New silicon and iron technologies

Fertiliser International Magazine March-April 2023

British crop nutrition company Levity Crop Science has recently developed two new products designed to help growers better manage silicon and iron and prevent deficiencies across a variety of crop types:

Its new Zeme product features Si-X silicon technology, while Elona-Fe employs the company’s well-proven LimiN system – a chemically stabilised amine nitrogen formulated with Levity’s nutrient uptake stimulant.

Silicon – vital for plant structure and metabolism

“Although silicon often doesn’t register on the ‘essential nutrient scale.” says. Levity’s founder Dr David Marks, “It plays a vital role in plant metabolism and structure.

“Metabolically, it confers stress tolerance on plants to help them counter both abiotic and biotic factors, and it’s instrumental in the transport of phosphate, zinc, manganese and copper through the plant. Plants also use it to build up a hard layer of opal, a type of silica, in the cuticle. This opaline layer has a dual-purpose:

  • First, it slows the speed at which fungal pathogens can colonise the plant
  • Second, it improves structural robustness by increasing stem thickness and reducing the plant’s susceptibility to lodging – this being especially evident in cereals.

Dr Marks says that, while awareness of its role is growing, silicon is a difficult nutrient to tackle. “Those opals are great for physical protection. But once they’re formed, the silicon’s no longer bioavailable for metabolic needs. “Silicon constitutes around half the content of any typical soil, although most of it’s not bioavailable. Also, what little there is – usually in the form of silicic acid (H,Si0,) – is subject to fierce competition between plants and soil bacteria. There have been attempts to make foliar applications of silicon, says Dr Marks.

“But there’s another obstacle: silicon isn’t phloem mobile. Levity responded to this challenge by developing SiX technology (patent-pending) to stimulate the plant’s naturally occurring silicon transporters. This overcomes the problems associated with the ‘lock-up’ of conventional foliar silicon, says Dr Marks.

SiX underwent its first major field trials in 2020 as part of Levity’s Zeme formulation. Its application to spring wheat at T1 and T2 timings in tank-mix with conventional fungicides delivered a yield response of 1.2 t/ha.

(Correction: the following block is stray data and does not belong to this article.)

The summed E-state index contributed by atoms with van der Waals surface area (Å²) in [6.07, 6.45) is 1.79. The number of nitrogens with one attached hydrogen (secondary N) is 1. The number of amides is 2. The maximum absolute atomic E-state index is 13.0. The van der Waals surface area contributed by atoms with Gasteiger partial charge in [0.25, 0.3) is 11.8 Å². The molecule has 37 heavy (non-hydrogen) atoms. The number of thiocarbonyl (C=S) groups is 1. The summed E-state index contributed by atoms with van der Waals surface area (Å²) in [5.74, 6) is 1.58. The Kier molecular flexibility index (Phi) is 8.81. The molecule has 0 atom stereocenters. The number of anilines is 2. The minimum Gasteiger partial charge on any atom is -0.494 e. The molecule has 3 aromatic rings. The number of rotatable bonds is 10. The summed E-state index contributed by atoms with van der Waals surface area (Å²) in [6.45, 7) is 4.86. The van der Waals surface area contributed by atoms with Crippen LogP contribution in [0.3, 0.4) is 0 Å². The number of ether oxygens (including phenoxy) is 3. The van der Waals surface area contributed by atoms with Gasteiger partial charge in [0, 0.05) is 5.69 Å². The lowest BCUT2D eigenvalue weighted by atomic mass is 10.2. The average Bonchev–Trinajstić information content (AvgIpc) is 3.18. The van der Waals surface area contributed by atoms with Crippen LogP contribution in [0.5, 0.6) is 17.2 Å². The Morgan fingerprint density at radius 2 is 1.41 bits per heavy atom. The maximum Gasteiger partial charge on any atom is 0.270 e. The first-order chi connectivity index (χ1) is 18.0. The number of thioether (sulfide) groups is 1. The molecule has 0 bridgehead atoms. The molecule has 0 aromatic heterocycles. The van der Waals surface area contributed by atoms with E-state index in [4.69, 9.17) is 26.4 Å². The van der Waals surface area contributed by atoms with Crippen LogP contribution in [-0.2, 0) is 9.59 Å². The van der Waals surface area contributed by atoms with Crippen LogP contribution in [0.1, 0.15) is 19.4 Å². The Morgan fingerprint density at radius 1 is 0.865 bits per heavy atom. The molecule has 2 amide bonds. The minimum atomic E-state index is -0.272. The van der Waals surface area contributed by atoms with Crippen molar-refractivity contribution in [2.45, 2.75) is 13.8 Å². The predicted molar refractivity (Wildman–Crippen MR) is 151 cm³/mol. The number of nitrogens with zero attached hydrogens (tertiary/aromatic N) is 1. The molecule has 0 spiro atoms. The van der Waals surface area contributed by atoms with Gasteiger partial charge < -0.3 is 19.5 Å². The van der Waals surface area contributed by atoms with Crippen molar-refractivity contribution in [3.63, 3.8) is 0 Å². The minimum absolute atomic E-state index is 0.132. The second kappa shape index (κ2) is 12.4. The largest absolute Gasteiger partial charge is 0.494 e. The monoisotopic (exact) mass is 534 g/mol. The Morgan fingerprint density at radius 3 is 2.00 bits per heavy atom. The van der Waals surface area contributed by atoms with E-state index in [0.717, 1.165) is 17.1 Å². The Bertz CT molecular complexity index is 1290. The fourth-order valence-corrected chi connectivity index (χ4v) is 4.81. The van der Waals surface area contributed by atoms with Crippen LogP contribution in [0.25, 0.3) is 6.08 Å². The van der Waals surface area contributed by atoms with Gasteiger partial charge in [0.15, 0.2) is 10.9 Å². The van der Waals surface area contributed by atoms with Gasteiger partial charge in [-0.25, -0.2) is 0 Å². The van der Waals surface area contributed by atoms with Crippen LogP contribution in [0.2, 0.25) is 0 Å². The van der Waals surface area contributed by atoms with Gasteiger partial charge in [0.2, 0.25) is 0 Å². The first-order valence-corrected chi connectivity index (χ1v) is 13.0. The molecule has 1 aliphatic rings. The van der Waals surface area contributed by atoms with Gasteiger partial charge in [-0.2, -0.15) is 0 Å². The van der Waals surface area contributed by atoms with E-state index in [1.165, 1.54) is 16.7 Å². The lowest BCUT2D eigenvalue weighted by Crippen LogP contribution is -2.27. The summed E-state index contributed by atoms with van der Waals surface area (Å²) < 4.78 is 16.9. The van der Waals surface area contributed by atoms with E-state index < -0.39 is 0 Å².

The iron deficiency challenge

Elona-Fe, meanwhile, has been developed mainly to help growers address the long-standing problem of iron deficiency on high pH, calcareous soils.

“Traditionally, iron chelates such as EDDHA have been pushed as a solution, says Dr Marks. “But once you understand the reasons for the iron deficiency, it’s easy to see that EDDHA is only a sticking-plaster.” That’s because there’s a strong link between nitrogen uptake and iron demand and deficiency, he explains. “The more nitrogen plants receive, the more iron they require. Iron’s used as an essential enzyme co-factor when plants process nitrates into proteins.

“But when plants take up non-nitrate forms of nitrogen, such as ammonium and amine, the roots release protons during the exchange process. These protons then go on to dislodge soil-bound nutrients such as iron, allowing their absorption by the roots.

“Research shows that plants can use as much as 70 percent of their available iron for processing nitrates. Most of the nitrogen we apply to crops around the world is picked up by the plant in the form of nitrates, so we’re feeding plants in a way that increases their need for iron, while decreasing its supply.

Once armed with this information, priorities for reducing iron deficiency can then be identified and acted on. These should include reducing the overall need for iron, improving harvesting of soil-bound iron, and only then supplying any additional requirement. “Yet the traditional approach – EDDH – simply ignores these first two points, suggests Dr Marks. “Repeated applications of synthetic chelates are not resource-efficient in our view.”

Levity’s R&D team turned to one of its earlier technologies, LimiN, when develop- ing Elona-Fe. This chemically stabilised amine nitrogen (SAN) allows the plant to access a non-nitrate form of nitrogen, thereby reducing the plant’s iron demand and helping to unlock natural iron sources in the soil. Furthermore, by linking iron to the stabilised amine, the plant absorbs iron alongside the nitrogen.

Levity has enhanced this process by formulating Elona-Fe with its proprietary nutrient uptake stimulant, Catalyst. After application, this helps eliminate short-term deficiencies immediately by increasing the speed of uptake and iron utilisation by the crop. “Iron’s another vital element needed by the plant. The reason iron deficiency shows up as chlorosis [yellowing of the leaves] is because it’s directly involved in chlorophyll synthesis – if there’s no iron, there’s no chlorophyll and therefore no photosynthesis!”

Both new products demonstrate Levity’s problem-solving approach to crop nutrition, comments Dr Marks. “We identify ways in which we can work with, or enhance, the plant’s own metabolic pathways. It’s about helping the crop to help itself, effectively by supercharging its own systems – in a way that maximises resource-use efficiency, something we should all be committed to.

A growing portfolio

Both new products, Elona-Fe and Zeme, are available from Levity’s UK and international distributors. They join a growing range of ‘smart’ products from this R&D focused company, such as LoCal and Damu. LoCal is a calcium transport stimulant that improves quality and shelf-life in fruit crops. The boron-based Damu, in contrast, helps regulate carbohydrate transport in plants – a property that can optimise yield and yield distribution by manipulating plant growth stages and the way nutrients partition within the plants.

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